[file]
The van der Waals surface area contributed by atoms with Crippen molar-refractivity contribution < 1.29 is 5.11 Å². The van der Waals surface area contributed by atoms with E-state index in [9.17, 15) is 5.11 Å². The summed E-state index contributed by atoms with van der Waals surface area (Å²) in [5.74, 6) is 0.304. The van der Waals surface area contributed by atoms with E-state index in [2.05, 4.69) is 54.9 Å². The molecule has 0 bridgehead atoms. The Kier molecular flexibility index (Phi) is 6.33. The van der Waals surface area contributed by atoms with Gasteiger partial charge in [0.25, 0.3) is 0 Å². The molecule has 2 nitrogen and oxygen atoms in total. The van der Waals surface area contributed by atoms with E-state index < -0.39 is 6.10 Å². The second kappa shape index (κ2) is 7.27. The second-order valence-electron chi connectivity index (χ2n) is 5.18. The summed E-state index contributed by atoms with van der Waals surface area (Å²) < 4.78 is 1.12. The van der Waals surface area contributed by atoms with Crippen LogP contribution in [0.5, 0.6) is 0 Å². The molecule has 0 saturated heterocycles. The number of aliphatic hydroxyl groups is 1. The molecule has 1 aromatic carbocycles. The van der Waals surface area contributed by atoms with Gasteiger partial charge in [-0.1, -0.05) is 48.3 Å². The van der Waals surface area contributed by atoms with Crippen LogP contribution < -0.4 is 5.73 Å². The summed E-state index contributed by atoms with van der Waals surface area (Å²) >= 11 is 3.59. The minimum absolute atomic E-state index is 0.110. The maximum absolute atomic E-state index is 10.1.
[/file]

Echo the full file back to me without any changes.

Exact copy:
The van der Waals surface area contributed by atoms with Crippen molar-refractivity contribution < 1.29 is 5.11 Å². The van der Waals surface area contributed by atoms with E-state index in [9.17, 15) is 5.11 Å². The summed E-state index contributed by atoms with van der Waals surface area (Å²) in [5.74, 6) is 0.304. The van der Waals surface area contributed by atoms with E-state index in [2.05, 4.69) is 54.9 Å². The molecule has 0 bridgehead atoms. The Kier molecular flexibility index (Phi) is 6.33. The van der Waals surface area contributed by atoms with Gasteiger partial charge in [0.25, 0.3) is 0 Å². The molecule has 2 nitrogen and oxygen atoms in total. The van der Waals surface area contributed by atoms with E-state index < -0.39 is 6.10 Å². The second kappa shape index (κ2) is 7.27. The second-order valence-electron chi connectivity index (χ2n) is 5.18. The summed E-state index contributed by atoms with van der Waals surface area (Å²) < 4.78 is 1.12. The van der Waals surface area contributed by atoms with Crippen LogP contribution in [0.5, 0.6) is 0 Å². The molecule has 0 saturated heterocycles. The number of aliphatic hydroxyl groups is 1. The molecule has 1 aromatic carbocycles. The van der Waals surface area contributed by atoms with Gasteiger partial charge in [-0.1, -0.05) is 48.3 Å². The van der Waals surface area contributed by atoms with Crippen LogP contribution < -0.4 is 5.73 Å². The summed E-state index contributed by atoms with van der Waals surface area (Å²) >= 11 is 3.59. The minimum absolute atomic E-state index is 0.110. The maximum absolute atomic E-state index is 10.1.